“Forget the toss of a coin. Simply let the visiting team look at the pitch on every occasion and decide what they want to do,” suggested the Australian legend Ricky Ponting, about a year ago. This was said following the debacle of Trent Bridge in the Ashes 2015.
Test matches of late have been greatly in favour of the home team, and anytime a visiting team makes a mark, it is considered a huge upset. Leaving aside the Proteas on a few occasions, no team in recent times have had favourable overseas results.
Tours are getting overly predictable, and matches are fast becoming mere numbers for the record book. Fans are slowly backing away from the oldest form of the game. Some drastic changes have to be made to make the modern game more exciting.
Ponting found support from West Indian legend Michael Holding who at that time said, “It’ll ensure better pitches throughout the world because no one will look to build a pitch whose features are obvious, and which will give an immediate advantage to the visiting captain. They will try and prepare good quality surfaces that give no obvious advantage to anyone, which is what you want in Test matches.”
The effect of toss in recent times
After losing the toss in the first Test at Rajkot, most Indian players admitted to playing catch up. In the second Test at Vizag, the toss will prove even more crucial, as the pitch will crumble and turn square as the game progresses. Agreed, that sports like life has an element of chance, but results of a match being predominantly affected by the mere toss of a coin seem questionable at best.
Traditionalists will argue that you cannot take the element of chance away from the game, for that will always exist. The faintest of edges can get the batsman walking back to the pavilion, and matter of millimetres could change the outcome of the game. As they say, “When it is not necessary to change, it is necessary not to change.”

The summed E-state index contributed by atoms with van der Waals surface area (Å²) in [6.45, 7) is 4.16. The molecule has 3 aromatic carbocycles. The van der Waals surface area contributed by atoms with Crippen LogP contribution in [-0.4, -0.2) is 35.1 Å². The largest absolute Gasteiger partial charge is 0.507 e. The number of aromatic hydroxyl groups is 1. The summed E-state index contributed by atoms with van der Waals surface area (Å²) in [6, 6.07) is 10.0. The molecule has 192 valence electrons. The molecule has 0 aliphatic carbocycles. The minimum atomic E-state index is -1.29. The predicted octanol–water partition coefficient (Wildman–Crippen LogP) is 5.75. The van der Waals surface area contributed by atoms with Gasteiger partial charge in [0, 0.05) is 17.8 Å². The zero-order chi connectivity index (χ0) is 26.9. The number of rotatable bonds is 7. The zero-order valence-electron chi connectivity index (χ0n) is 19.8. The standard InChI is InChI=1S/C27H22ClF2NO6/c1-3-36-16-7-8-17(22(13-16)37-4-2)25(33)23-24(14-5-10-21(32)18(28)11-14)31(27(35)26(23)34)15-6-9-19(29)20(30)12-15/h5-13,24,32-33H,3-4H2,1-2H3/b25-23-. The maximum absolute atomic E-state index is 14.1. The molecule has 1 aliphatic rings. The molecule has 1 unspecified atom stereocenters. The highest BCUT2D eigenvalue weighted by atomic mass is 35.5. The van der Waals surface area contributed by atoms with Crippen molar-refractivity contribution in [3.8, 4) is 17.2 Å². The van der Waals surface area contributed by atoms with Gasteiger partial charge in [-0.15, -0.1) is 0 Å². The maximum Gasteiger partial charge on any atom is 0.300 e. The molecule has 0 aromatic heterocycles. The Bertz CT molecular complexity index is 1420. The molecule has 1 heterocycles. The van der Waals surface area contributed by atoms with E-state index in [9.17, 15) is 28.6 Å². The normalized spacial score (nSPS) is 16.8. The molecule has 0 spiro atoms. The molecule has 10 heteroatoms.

That sounds poetic on paper, but Cricket is a sport, more than any other in which the toss is more likely than not have a huge bearing on the outcome of the game. Test matches being played out across five days, factors like weather conditions, cloud cover, and light intensity amongst other things will play a huge role in deciding which is the best period to bat or bowl. Quite evidently it is unlike other sports, in which the toss is more or less a formality.
The beauty of cricket has always been the balance between bat and bowl, and skills of both facets of the game being tested when put up against each other. Not suggesting in any way the script of the game follows a particular tone. Otherwise, that pattern would prove to be monotonous.
But the soul of the game is when it’s a battle of equal proportions, and the result is as unpredictable as the toss that lasted three centuries. The element of chance, which is the essence of the game still thrives, but now at least it lies only in the minds of players of the game.
A legend thinks differently
About the same time, yet another Australian legend, Steve Waugh opinioned that, "All the toss at the start of a game decides is which captains gets the choice of batting or bowling first. No matter which way the coin falls, both teams still have to complete the tasks in front of them." It would be interesting to bring about the results after winning the toss in recent times.
Surprisingly, you will find out that the figures are more uniform than previously suspected. The number of games won after winning the toss is 34.8% and games won after losing the toss is 31.25%. These are all time status, and in recent times you would find that the number is slowly drifting towards advantage toss.
Waugh was of the opinion that Australia’s drubbing at the hands of England had less to do with doctored pitches or the coin toss, and more to do with lack of application by the baggy greens in English conditions. As I write, they are facing some sweet chin music from the relentless South Africans in their own backyard!
The simple fact is the home teams already have the ‘home advantage’ going for them, and implementation of this thought would go a long way in balancing out the scales so that we can have evenly contested matchups.
This is already being implemented in the 2nd division of the county in England, and we wait to see positive results with a ‘good’ pitch. This along with day-night Tests, consideration of four-day Tests etc., might just give Test cricket a whiff of fresh air which it needs.
Both sides of the coin of this argument do bring up valid points. Maybe we should toss a coin to decide?